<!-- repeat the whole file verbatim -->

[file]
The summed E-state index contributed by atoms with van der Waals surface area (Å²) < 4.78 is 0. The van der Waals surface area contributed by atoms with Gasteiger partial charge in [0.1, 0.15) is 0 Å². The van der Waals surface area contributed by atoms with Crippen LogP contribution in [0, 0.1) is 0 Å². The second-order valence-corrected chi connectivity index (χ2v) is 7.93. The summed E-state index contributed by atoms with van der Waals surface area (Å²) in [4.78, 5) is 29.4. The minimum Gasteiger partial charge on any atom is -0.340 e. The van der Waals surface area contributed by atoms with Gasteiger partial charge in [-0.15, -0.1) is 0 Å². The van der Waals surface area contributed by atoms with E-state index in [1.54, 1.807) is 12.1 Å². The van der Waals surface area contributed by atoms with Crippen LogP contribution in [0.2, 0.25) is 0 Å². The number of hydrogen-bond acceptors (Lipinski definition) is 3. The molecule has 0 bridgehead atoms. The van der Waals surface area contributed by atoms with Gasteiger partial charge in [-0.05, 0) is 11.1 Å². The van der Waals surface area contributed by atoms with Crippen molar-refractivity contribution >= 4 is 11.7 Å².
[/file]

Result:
The summed E-state index contributed by atoms with van der Waals surface area (Å²) < 4.78 is 0. The van der Waals surface area contributed by atoms with Gasteiger partial charge in [0.1, 0.15) is 0 Å². The van der Waals surface area contributed by atoms with Crippen LogP contribution in [0, 0.1) is 0 Å². The second-order valence-corrected chi connectivity index (χ2v) is 7.93. The summed E-state index contributed by atoms with van der Waals surface area (Å²) in [4.78, 5) is 29.4. The minimum Gasteiger partial charge on any atom is -0.340 e. The van der Waals surface area contributed by atoms with Gasteiger partial charge in [-0.15, -0.1) is 0 Å². The van der Waals surface area contributed by atoms with E-state index in [1.54, 1.807) is 12.1 Å². The van der Waals surface area contributed by atoms with Crippen LogP contribution in [0.2, 0.25) is 0 Å². The number of hydrogen-bond acceptors (Lipinski definition) is 3. The molecule has 0 bridgehead atoms. The van der Waals surface area contributed by atoms with Gasteiger partial charge in [-0.05, 0) is 11.1 Å². The van der Waals surface area contributed by atoms with Crippen molar-refractivity contribution >= 4 is 11.7 Å².